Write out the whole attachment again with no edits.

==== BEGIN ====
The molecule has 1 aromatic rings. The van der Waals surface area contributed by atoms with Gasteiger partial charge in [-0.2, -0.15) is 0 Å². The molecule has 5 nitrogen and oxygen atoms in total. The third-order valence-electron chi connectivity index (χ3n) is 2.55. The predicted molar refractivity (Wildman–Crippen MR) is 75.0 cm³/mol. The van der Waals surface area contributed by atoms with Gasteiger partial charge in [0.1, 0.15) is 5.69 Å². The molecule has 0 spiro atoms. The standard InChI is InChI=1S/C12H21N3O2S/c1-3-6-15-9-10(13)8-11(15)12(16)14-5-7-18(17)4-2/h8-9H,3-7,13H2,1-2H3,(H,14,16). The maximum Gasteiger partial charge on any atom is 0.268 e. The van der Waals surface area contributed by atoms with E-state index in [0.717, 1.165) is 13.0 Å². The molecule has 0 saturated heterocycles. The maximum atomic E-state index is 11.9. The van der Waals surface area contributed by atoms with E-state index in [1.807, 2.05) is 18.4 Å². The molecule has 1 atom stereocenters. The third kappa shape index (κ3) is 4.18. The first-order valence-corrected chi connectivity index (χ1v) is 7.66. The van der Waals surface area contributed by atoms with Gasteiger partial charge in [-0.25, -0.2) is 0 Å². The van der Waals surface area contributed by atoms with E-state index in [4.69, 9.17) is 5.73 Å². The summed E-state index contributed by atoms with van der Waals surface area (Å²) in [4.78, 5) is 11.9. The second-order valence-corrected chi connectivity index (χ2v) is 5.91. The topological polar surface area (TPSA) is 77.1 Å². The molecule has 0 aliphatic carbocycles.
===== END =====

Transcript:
The molecule has 1 aromatic rings. The van der Waals surface area contributed by atoms with Gasteiger partial charge in [-0.2, -0.15) is 0 Å². The molecule has 5 nitrogen and oxygen atoms in total. The third-order valence-electron chi connectivity index (χ3n) is 2.55. The predicted molar refractivity (Wildman–Crippen MR) is 75.0 cm³/mol. The van der Waals surface area contributed by atoms with Gasteiger partial charge in [0.1, 0.15) is 5.69 Å². The molecule has 0 spiro atoms. The standard InChI is InChI=1S/C12H21N3O2S/c1-3-6-15-9-10(13)8-11(15)12(16)14-5-7-18(17)4-2/h8-9H,3-7,13H2,1-2H3,(H,14,16). The maximum Gasteiger partial charge on any atom is 0.268 e. The van der Waals surface area contributed by atoms with E-state index in [0.717, 1.165) is 13.0 Å². The molecule has 0 saturated heterocycles. The maximum atomic E-state index is 11.9. The van der Waals surface area contributed by atoms with E-state index in [1.807, 2.05) is 18.4 Å². The molecule has 1 atom stereocenters. The third kappa shape index (κ3) is 4.18. The first-order valence-corrected chi connectivity index (χ1v) is 7.66. The van der Waals surface area contributed by atoms with Gasteiger partial charge in [-0.25, -0.2) is 0 Å². The van der Waals surface area contributed by atoms with E-state index in [4.69, 9.17) is 5.73 Å². The summed E-state index contributed by atoms with van der Waals surface area (Å²) in [4.78, 5) is 11.9. The second-order valence-corrected chi connectivity index (χ2v) is 5.91. The topological polar surface area (TPSA) is 77.1 Å². The molecule has 0 aliphatic carbocycles.